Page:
The highest capital city in the world

Daybreak and we are just arriving at the outskirts of La Paz which at an altitude of around 3700m and is the highest capital city in the world (that’s if you take La Paz as the capital of Bolivia and not Sucre – a touchy subject here!). In fact as we wake up we are just passing the airport which is the highest international airport in the world at over 4000m.

La Paz is one of those places that has a reputation on the traveller circuit for being somewhat unsafe – people grabbing at your bags trying to relieve you of you gear when you arrive etc. Accordingly, we are on guard when we pull into the bus station – however, for us at least, the reputation seems unfounded. The only people in the bus station seem to be other bus users and all is calm and safe. The one bad thing we do notice is that it is really cold!!

Our hostel is about 10 blocks so rather than hike in a strange city and at altitude, first thing in the morning we a share a cab with Sven & Delphine who are going a couple of streets further on – costs us a massive 10Bs (£1). On arrival at the Cruz de Los Andes everything is a bit chaotic with early morning arrivals and departures all trying to get sorted out. We are told our room will be ready in 30 mins – not bad considering it is 0730 in the morning. We have some breakfast while we wait.

The room we are given is on the 4th floor which is great for views and it is the one place wifi is available in the rooms – on the downside we are quickly reminded how little air there is at this altitude – as we wheeze our way up the stairs. The room itself is a disappointment as they have crammed a double and two single beds into the room leaving virtually no floor space. On the upside it is clean, Wi-Fi appears to work and we have a balcony.

Our first mission is to go and find the camera repair shop we have heard about to see whether it is worth getting the SLR repaired – the lens is still sticking.

We get advice from the Receptionist at the hostel re. the best route to the repair shop – it is about 10 blocks away (oh BTW I know ‘blocks’ is an Americanism to sensitive British ears but all these places are laid out in grids of about 100m so a block actually turns out to be a useful measure!). Still being slightly unsure of how safe the streets are we set off!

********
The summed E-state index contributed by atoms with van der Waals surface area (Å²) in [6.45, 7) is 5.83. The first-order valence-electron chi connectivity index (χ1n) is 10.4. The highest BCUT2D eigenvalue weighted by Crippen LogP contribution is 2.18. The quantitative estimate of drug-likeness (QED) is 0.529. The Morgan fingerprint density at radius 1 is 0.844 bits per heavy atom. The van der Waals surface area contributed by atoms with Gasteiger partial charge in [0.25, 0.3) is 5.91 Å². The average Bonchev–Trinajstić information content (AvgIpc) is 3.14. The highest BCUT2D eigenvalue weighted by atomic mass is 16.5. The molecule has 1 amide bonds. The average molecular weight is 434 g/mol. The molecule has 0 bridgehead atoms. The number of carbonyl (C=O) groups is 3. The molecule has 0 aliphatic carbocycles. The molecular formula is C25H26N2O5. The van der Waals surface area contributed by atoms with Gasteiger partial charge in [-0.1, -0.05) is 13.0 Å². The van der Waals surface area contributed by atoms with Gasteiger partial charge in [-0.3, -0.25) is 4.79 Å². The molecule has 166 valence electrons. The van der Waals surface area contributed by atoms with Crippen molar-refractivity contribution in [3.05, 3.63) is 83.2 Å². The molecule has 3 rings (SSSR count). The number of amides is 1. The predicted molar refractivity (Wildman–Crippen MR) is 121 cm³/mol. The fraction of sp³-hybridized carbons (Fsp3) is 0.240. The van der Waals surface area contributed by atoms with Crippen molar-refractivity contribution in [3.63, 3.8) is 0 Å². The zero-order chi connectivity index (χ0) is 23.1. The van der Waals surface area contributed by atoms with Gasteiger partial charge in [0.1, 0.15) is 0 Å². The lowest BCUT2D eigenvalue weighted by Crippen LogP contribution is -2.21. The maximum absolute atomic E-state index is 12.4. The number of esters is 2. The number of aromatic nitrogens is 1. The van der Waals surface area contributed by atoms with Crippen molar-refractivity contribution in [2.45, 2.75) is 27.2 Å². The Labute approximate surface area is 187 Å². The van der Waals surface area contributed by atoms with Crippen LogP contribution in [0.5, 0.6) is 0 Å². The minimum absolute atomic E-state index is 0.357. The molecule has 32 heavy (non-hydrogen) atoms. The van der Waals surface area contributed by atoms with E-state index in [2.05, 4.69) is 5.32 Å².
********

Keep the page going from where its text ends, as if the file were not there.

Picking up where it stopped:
As has been the case in every place we’ve been to so far – the city is as safe (or dangerous depending on your perspective) as anywhere else, i.e. In general people are friendly, helpful whilst at the same time caught up in their own lives and as long as you don´t flaunt your belongings nothing untoward should happen to you. We don’t sense any threat walking around, in fact much the opposite. Fingers crossed it stays that way x.

The city has a great vibe to it – lots of traffic, horns blaring, pavements full to overflowing, stacks of colour and life – one of our fellow travellers reckons it the nearest to Asia he has seen outside Asia!!

When we find the repair shop (http://www.tecnologiafotografica.com/) the owner Rolando takes a look at the camera and asks to keep it overnight to provide a quote for repair. However, he warns us that he is really busy and that it might take a couple of weeks before he can fix it!! We can come back in the morning and depending on cost decide whether or not to go ahead and let him take it apart to fix it. After he has provided us with a very reassuring, comprehensive receipt, we leave the camera with him (another traveller “story” about La Paz is where someone leaves a camera for repair but when they return in an hour the shop denies all knowledge of having it!! Yet again our experience is the opposite).